Las Vegas, 110°, New York City, 92°, Washington D.C., 91°, Windsor, Ontario, 78°… Even the North Pole is a toasty 60°. Death Valley just had the world’s hottest month ever recorded for July with an average temperature of 108.1° Fahrenheit.
Oh, doesn’t 51 degrees sound lovely?
That is the temperature in Futaleufú, Chile now. Of course, June to August is winter time south of the Equator so it can be a bit cold and wet, yet still pretty mild with July temperatures averaging 38.5 °F. During this time, precipitation is very high, averaging 10 to 12 inches, with some snow most years, but so what – it is blessedly cool!
Futaleufú is a town and area in Northern Patagonia, specifically in Palena Province. This small frontier town is seven miles from the Argentinian border. A gravel road links the town to Trevelin in Argentina and to the Carretera Austral road in Chile. The town was named after the crystal blue and turquoise Futaleufú River, one of the best whitewater rafting rivers in the world. The river flows from Argentina through the town and empties into the fjord-shaped Yelcho Lake. The river’s name comes from a Mapuche word meaning “Big River.” It was known only to the traditional Mapuche people prior to the turn of the last century. The first European settlers arrived only about 80 years ago. Today, the town has a population of about 2,000 people, who work in the outdoor sports field as well as in forestry and cattle farming.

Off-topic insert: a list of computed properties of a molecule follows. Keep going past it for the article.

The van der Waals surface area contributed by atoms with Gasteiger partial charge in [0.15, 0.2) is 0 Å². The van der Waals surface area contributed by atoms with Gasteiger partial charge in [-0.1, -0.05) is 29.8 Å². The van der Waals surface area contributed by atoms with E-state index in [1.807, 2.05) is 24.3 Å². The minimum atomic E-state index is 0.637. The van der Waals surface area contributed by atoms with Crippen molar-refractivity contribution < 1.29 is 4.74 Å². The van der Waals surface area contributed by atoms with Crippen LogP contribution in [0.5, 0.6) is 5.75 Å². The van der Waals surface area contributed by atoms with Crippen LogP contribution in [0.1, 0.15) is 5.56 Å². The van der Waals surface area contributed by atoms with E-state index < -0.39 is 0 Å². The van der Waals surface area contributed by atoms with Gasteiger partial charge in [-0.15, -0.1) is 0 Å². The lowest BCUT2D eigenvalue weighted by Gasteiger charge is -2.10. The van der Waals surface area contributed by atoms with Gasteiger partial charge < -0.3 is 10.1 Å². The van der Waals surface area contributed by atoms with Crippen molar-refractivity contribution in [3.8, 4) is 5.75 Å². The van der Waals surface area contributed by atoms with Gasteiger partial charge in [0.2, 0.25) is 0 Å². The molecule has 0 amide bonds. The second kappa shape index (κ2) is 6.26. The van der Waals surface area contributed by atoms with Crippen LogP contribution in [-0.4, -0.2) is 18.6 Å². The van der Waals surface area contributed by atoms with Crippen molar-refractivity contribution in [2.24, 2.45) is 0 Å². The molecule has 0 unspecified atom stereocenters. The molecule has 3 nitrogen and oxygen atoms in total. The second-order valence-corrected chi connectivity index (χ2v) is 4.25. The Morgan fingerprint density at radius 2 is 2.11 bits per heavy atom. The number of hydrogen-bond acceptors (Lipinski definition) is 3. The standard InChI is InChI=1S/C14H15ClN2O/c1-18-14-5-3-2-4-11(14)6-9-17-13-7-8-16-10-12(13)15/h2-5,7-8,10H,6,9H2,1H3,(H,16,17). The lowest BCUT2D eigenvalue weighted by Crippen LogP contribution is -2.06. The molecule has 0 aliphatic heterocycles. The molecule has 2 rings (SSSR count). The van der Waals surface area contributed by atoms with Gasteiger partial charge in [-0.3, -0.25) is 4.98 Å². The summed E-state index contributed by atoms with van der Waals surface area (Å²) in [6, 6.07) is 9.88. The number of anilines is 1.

Honestly, the best time to explore this stunning environment is in the summer, November to mid-March, when nature shows off her most colorful outfits. This relatively lesser-known locale presents you with multiple adventure options including excellent rafting and kayaking as well as fishing, horseback riding, mountain biking and trekking. Futaleufú Valley also boasts ravines and waterfalls that are exceptional for canyoning and rappelling.
Two lakes, Lonconao and Espolón, are ideal for paddlers and fly fishermen and are close to town. Fly fishing is also possible on the Futaleufú River, the Yelcho River, largest river in the valley, and Espolon River, the largest tributary, which is home to brown and rainbow trout as well as salmon that are present in April and May.
Nearby, Pumalín Park was created by a private United States environmental foundation, The Conservation Land Trust, founded by a prominent American businessman and conservationist in 1991 to protect a tract of primeval rainforest. This was the largest private nature reserve in the country. In 2017, it was the park was gifted to the Chile and was consolidated with another large section of land. It then became part of South America’s largest national park. It has an extensive infrastructure of trails.
The Futaleufú region offers a rich tapestry of landscapes, traditional cultures and outstanding adventures as you will discover on our new President’s Pick An Adventurer’s Chile.
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